The cmacc data model has some strong similarities with CSS.  They both have a (i) recursive @import notion, (ii) overriding based on the last statement and (iii) use of abbreviated URLs.  CSS is considerably more complicated (allocation of importance, weights, and the like).  But the inheritance mechanism is similar, the software has lots of miles on it, and the power of a declarative approach is proven.

One could express cmacc in CSS notation:
p
{
font-family:”Times New Roman”;
font-size:20px;
}
fields
{
Agt.Body:”{Agt.Prologue}<ol><li>{Agt.Sections}</li><ol>{Agt.Signature}<br/>{Agt.Attachment}”;
Agt.Sections=”<ol><li>{Def._Sec}</li><li>{Deal._Sec}</li><li>{BackEnd._Sec}</li></ol>”;
}

One could use the @import function to create inheritance, and my understanding is that it has recursion.  A major disadvantage is that the @import (as I understand it) boils the ocean — e.g., finds every @import recursively.  A very minor disadvantage is that all @import statements must come before the list in the current page.  This seems an unnecessary rigidity, but does not impede any important use.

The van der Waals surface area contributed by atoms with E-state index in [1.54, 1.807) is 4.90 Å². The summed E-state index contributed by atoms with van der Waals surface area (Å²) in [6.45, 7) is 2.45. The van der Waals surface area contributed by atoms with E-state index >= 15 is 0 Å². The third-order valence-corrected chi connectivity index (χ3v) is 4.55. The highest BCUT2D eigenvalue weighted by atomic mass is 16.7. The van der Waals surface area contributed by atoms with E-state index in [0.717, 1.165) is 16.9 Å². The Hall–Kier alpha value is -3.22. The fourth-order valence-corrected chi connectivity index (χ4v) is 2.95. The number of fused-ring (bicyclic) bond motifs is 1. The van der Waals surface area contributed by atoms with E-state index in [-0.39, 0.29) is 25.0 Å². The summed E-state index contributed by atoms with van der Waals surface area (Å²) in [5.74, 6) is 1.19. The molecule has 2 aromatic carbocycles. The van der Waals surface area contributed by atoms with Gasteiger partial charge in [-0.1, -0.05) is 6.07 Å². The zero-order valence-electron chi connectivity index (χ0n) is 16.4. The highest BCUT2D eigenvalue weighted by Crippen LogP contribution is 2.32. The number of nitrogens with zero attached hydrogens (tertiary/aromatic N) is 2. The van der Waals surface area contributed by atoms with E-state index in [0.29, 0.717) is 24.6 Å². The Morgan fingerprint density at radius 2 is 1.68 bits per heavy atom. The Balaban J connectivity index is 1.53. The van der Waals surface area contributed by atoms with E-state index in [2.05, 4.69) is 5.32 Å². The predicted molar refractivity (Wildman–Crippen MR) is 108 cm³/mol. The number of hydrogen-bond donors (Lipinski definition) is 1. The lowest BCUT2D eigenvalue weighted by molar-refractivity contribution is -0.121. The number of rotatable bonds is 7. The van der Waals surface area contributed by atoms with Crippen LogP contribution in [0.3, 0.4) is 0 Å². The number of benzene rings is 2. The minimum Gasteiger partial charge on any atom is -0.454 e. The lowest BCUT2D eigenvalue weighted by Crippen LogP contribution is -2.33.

There is no prefixing, to my knowledge.

Since CSS is very successful and deeply integrated, certainly there is much to learn from it and perhaps code to leverage.  Some references are Simon St. Laurent, and flattening.

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